I always hope my messages are visible in my stuff. That's one of the biggest concerns with writing, I think - getting the message across.
     
  9. Cogito
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    Cogito Former Mod, Retired Supporter Contributor

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    Read JRR Tolkein's notes at te beginning of the Lord of the Rings, how he despises allegory and purposed domination by the author. But he appreciates that the writer is influenced by eventys surrounding hhim or her, and thise influences creep int the writing. Whatever the reader manages to pick up from that is fair game.
     
  10. SilverRam
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    SilverRam Member

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    Dalouise:Oh no, thats not what I mean at all. I dislike being preached too aswell. I'm talking about meanings just arising from works, not intentionally put there. Something you have to think about, that you'll just 'get' as you read further into the story.

    Dr. Doctor:Yeah, that is one of the things I'm concerned about. If its taken seriously and thought about I'd be happy. Isn't that the goal for many writers, that the readers will consider the story and think it through.

    Cogito:Interesting, I'll check it out.
     
  11. Nervous1st
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    Nervous1st Senior Member

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    Dalouise - I know exactly what you mean. My hackles go up the second I feel I'm being preached to and I can't stand it when authors are blatantly trying to 'teach me a lesson'.

    I meant that I like being inspired or changed in some way regardless of the subject otherwise I feel I have wasted my time. Sure I want to be entertained but I also want to learn something - about myself. One of my favorites is the film 'Shallow Hal' absolutely hilarious and thoroughly entertaining but memorable and left me taking a good hard look at myself.
     
  12. KP Williams
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    KP Williams Contributing Member

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    I've always hated air pollution. School buses, in particular, make it almost painful to breathe when it's time for us to go home. But I never actively thought much about it.

    So it came as kind of a surprise when I realized that one of my two main stories right now has a fairly prominent anti-pollution message. I didn't try to do it that way, and I'm certainly not asking people to turn off their cars--those things are useful. It's just the way I worked the plot that it came to be that my characters are waging a veritable war against pollution. I can't really explain it without going into detail on the entire plot, but it was really the only thing that made sense.

    Coincidence? Maybe. Or maybe I subconsciously worked with the plot so that it ended up like this. Honestly, I don't care either way. Whether a story has a central message or not is of little concern to me; I just read to be entertained. :D
     
  13. JohnNoZ
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    JohnNoZ Member

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    John Truby's book, "The Anatomy of Story" focuses on this, a lot. Great info.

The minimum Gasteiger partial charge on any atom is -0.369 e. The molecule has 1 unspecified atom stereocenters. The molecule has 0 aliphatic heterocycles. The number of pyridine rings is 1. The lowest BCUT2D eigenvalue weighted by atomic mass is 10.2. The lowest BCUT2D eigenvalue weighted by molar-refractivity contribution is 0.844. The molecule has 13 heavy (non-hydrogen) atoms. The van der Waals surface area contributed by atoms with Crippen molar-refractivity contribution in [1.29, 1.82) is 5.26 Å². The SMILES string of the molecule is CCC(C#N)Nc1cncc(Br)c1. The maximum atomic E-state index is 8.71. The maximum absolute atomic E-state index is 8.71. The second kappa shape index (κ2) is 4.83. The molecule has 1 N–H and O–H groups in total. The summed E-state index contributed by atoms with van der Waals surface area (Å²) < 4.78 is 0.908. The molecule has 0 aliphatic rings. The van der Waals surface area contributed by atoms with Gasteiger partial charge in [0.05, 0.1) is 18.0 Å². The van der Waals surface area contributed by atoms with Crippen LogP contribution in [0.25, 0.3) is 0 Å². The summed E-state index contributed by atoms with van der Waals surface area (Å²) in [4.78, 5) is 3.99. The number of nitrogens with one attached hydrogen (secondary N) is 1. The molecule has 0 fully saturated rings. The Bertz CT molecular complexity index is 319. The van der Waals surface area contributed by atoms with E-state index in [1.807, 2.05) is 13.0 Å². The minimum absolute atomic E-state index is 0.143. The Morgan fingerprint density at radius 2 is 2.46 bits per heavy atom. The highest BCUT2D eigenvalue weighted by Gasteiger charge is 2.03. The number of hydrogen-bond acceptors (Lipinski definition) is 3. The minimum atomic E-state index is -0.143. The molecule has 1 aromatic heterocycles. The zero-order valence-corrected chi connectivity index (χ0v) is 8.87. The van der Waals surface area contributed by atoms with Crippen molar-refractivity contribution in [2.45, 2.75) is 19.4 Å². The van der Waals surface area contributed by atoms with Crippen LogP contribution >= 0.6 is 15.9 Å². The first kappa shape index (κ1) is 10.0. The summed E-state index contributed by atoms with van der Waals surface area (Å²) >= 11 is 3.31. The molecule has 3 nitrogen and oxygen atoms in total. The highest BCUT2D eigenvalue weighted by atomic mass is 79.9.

14. Gone Wishing
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    Gone Wishing Contributing Member

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    It's much like a favoured stanza from a poem by Ardath Mayhar:

    That shape lives inside us
    its nature forgotten
    but it creeps out secretly
    from our fingertips


    The poem itself is speaking about crafting something physical with one's hands, but I think it applies to the craft of writing, also.

    ----

    Any allegory and/or underlying message found in a work of fiction is likely to be widely open to interpretation because everyone brings something different to the table when they read it. It doesn't have to be intentional or overtly implied for someone to find something in a story that gives them a message of some kind.

    I don't make any attempt to impose morals or lessons within my own writing, but I'm fully aware of the recurring themes I explore, and what some of the imagery I use *may* :)p) allude to.
     
  15. Eleanora
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    Eleanora New Member

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    As long as you do not set out to have a hidden meaning there should be no problems. All stories should have a meaning, but if you set out thinking about having a specific hidden meaning, your audience will feel your story is contrived.

    But, if it is natural for the hidden meaning to emerge in your story it will be natural for the reader to pick up on it and enjoy it.
     
  16. Manolius
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    Manolius New Member

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    I've tried before to purposely insert some Idea into a writing or novel, but the harder I tried to, the less natural it turned out to be, because I was forcing the thought, instead of trying to understand the feeling, work with it and manage a way to naturally insert it somewhere between letters.
     
  17. lilix morgan
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    lilix morgan Contributing Member

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    Yeah, inserting things on purpose just don't work. It has to come to you, and work its way into it.
    I have something that's hinted in chapter seven or six, and so far it's slowing gathering hints, snowballing into something huge. I'm sure by chapter fifteen or something it'll have exploded or something.
     
  18. lynneandlynn
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    lynneandlynn Contributing Member

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    I've noticed that all of my fictional writing has a theme of some sort but I never put it there on purpose. A lot of the time I'm working through the plot outline and I get to the last scene of the plot and I go, wait, what? Because I realize that I'm putting in some of my beliefs and perspectives about the world that I didn't even realize I was going to be writing about.

    I don't think it is something that can be avoided, as a writer. We all put underlying messages in our work (accidentally, usually) because there is always "us" in the writing itself. We can't escape what we believe in ourselves, so it leaks out into the pages that we write.

    ~Lynn